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- Blu-ray: Justice League: Doom
- Rating: PG-13
- Starring (Voices): Tim Daly, Kevin Conroy, Nathan Fillion, Michael Rosenbaum
- Written By: Dwayne McDuffie
- Directed By: Lauren Montgomery
- Distributor: Warner Bros. Home Entertainment
- Original Year of Release: 2012
- Extras: See Below
Justice League: Doom Blu-Ray Review
Lackluster adaptation of an outstanding comic story
By Tim Janson
March 04, 2012
The latest DC animated film is a (very) loose adaptation of the “Tower of Babel” storyline written by Mark Waid that ran in JLA #43 – 46 back in 2000. The plot is drastically changed from the comics as are the characters and not for the better. The main thrust of the comic storyline was Batman’s secret plans to neutralize the other members of the JLA should they ever turn against mankind. That aspect is nearly lost in the film until the final 10 minutes and then covered almost as an after thought.
The film begins with Batman interrupting a bank robbery attempt by the Royal Flush gang. Heavily outgunned, Batman is rescued by the rest of the JLA (Superman, Wonder Woman, Flash, Green Lantern, and Martian Manhunter) along with an assist from Cyborg. The Royal Flush gang was using highly advanced weaponry and the JLA intends to find out from whom they got it. Mirror Master secretly hitches a ride in the Batmobile and infiltrates the Bat Cave where he hacks into the Batcomputer to steal sensitive information. Now I cannot tell you how much it made me cringe that a two-bit villain like Mirror Master not only made it into the Batcave (even after Batman saw him briefly in his rearview mirror, but also managed to hack the Batcomputer. I mean really...Mirror Master? Not the Joker, not Hugo Strange, not Ra's al Ghul, but Mirror Master manages this? Of course, in the comics it indeed was Ra's al Ghul who managed to steal this information, which is far more believable than Mirror Master.
Meanwhile, several villains including Bane, Star Sapphire, Metallo, Ma'alefa'ak, and Cheetah, along with Mirror Master are invited to Vandal Savage’s Hall of Doom. Only why would it be called the Hall of Doom since there was technically no Legion of Doom yet but oh well…insert Super Friends music here and lets get on with it. Savage uses the files stolen from Batman to devise plans for reach of the villains to defeat their arch foes and offers them a $100 million dollar bounty for each member of the JLA they kill, while hinting at an even more malevolent plan.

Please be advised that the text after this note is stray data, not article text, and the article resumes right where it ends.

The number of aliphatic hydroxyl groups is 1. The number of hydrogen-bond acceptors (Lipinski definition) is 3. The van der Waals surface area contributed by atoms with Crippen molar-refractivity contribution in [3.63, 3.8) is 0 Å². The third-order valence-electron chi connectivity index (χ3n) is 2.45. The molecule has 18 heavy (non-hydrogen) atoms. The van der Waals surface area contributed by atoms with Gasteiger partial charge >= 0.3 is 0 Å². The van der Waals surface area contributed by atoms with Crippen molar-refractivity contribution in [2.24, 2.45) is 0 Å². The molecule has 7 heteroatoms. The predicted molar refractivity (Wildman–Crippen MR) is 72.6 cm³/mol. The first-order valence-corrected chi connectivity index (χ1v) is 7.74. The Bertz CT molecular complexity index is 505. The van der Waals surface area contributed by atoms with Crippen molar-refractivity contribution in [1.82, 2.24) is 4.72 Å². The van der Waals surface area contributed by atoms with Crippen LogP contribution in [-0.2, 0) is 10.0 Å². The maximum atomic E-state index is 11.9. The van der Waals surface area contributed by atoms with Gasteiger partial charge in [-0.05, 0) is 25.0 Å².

While these plots truly were ingenious in Waid’s original story, here they are dumbed down to a ridiculous degree. While the fiery assault on the Martian Manhunter and the virtual reality attack on Wonder Woman is kept relatively the same, the rest border on the silly if not outright stupid. I mean did it really take a genius for Metallo to figure out he could shoot Superman with a bullet made of Krytonite? Meanwhile Flash is faced with a trap stolen right off the big screen from film “Speed”. The change in these deadly traps makes little sense other than the fact that they were done to make things a bit simpler.
The final battle with Savage and the thwarting of this grand plan helps give the film an impact that it lacked for most of the first hour but this played more like a 3-part episode of the old Justice League animated show rather than something that deserved feature film treatment. One major plus to the film is that Tim Daly and Kevin Conroy are back providing the voices of Superman and Batman. And boy is it great to have Conroy back after the terrible performance by Benjamin Mckenzie in Batman: Year One. These old favorites help boost a very strong voice cast that also includes Nathan Fillon as Green Lantern, Michael Rosenbaum as The Flash, and Phil Morris as Vandal Savage. Justice League: Doom isn’t a bad film but it’s not great, either. Despite basing these films on well-known comic book story arcs, DC doesn’t seem really ready to commit themselves fully to these projects. When you make a film that lasts only 77 minutes it’s clear that you’re still producing these with short attention-spanned kids in mind rather than hardcore comic book fans.
Audio Commentary with the creative team
A league of One: The Dwayne McDuffie Story (36:35) – This is my favorite part of the entire package. This is a touching look at the late, great Dwayne McDuffie who wrote the story before passing away suddenly in 2011. We get to meet a man who was a certified genius, who went to college at age 10 and became a brilliant physicist before turning his attention to comics. Outstanding documentary!
Guarding the Balance: Batman and the JLA (19:00) – A look at the film, the Tower of Babel comic story, and real life examples of where checks and balances are in place to prevent misuse of power.
Superman Vs. The Elite (6:32) – A sneak peek at the next DC animated film project
Cyborg: His time has come (6:08) - A history of the character in the comics and onscreen
Bruce Timm’s Top Picks – Two of producer Bruce Timms’ favorite episodes from the Justice League animated TV show.